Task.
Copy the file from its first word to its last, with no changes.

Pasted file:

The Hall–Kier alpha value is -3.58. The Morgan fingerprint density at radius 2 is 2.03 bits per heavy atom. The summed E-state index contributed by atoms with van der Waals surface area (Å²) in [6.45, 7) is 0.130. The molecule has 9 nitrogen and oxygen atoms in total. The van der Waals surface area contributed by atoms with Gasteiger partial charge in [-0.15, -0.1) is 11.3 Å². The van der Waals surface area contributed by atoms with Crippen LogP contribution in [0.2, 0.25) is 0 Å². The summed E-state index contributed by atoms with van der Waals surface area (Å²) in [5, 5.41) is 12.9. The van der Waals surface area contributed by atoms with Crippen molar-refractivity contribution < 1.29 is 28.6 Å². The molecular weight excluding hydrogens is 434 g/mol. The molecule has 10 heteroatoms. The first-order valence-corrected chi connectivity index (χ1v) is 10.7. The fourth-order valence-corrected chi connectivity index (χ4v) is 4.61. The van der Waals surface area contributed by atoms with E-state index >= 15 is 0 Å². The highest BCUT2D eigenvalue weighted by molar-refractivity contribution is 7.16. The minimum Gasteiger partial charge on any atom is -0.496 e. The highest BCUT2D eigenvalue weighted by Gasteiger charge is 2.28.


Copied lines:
The Hall–Kier alpha value is -3.58. The Morgan fingerprint density at radius 2 is 2.03 bits per heavy atom. The summed E-state index contributed by atoms with van der Waals surface area (Å²) in [6.45, 7) is 0.130. The molecule has 9 nitrogen and oxygen atoms in total. The van der Waals surface area contributed by atoms with Gasteiger partial charge in [-0.15, -0.1) is 11.3 Å². The van der Waals surface area contributed by atoms with Crippen LogP contribution in [0.2, 0.25) is 0 Å². The summed E-state index contributed by atoms with van der Waals surface area (Å²) in [5, 5.41) is 12.9. The van der Waals surface area contributed by atoms with Crippen molar-refractivity contribution < 1.29 is 28.6 Å². The molecular weight excluding hydrogens is 434 g/mol. The molecule has 10 heteroatoms. The first-order valence-corrected chi connectivity index (χ1v) is 10.7. The fourth-order valence-corrected chi connectivity index (χ4v) is 4.61. The van der Waals surface area contributed by atoms with E-state index >= 15 is 0 Å². The highest BCUT2D eigenvalue weighted by molar-refractivity contribution is 7.16. The minimum Gasteiger partial charge on any atom is -0.496 e. The highest BCUT2D eigenvalue weighted by Gasteiger charge is 2.28.